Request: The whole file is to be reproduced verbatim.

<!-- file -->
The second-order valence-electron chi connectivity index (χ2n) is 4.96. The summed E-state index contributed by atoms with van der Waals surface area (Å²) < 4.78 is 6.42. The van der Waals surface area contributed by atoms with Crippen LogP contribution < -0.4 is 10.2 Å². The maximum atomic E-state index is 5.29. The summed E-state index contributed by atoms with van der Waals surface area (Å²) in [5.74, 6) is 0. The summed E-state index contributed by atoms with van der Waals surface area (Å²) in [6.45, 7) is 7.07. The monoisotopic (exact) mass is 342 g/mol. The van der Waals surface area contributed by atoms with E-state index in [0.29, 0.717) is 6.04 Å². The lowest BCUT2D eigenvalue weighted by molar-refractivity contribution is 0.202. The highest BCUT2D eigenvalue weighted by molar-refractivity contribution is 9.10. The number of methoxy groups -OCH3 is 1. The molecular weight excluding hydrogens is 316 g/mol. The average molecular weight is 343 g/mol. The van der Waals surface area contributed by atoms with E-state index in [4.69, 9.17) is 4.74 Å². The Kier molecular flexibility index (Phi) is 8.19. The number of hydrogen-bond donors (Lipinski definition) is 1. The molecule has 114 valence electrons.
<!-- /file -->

The second-order valence-electron chi connectivity index (χ2n) is 4.96. The summed E-state index contributed by atoms with van der Waals surface area (Å²) < 4.78 is 6.42. The van der Waals surface area contributed by atoms with Crippen LogP contribution < -0.4 is 10.2 Å². The maximum atomic E-state index is 5.29. The summed E-state index contributed by atoms with van der Waals surface area (Å²) in [5.74, 6) is 0. The summed E-state index contributed by atoms with van der Waals surface area (Å²) in [6.45, 7) is 7.07. The monoisotopic (exact) mass is 342 g/mol. The van der Waals surface area contributed by atoms with E-state index in [0.29, 0.717) is 6.04 Å². The lowest BCUT2D eigenvalue weighted by molar-refractivity contribution is 0.202. The highest BCUT2D eigenvalue weighted by molar-refractivity contribution is 9.10. The number of methoxy groups -OCH3 is 1. The molecular weight excluding hydrogens is 316 g/mol. The average molecular weight is 343 g/mol. The van der Waals surface area contributed by atoms with E-state index in [4.69, 9.17) is 4.74 Å². The Kier molecular flexibility index (Phi) is 8.19. The number of hydrogen-bond donors (Lipinski definition) is 1. The molecule has 114 valence electrons.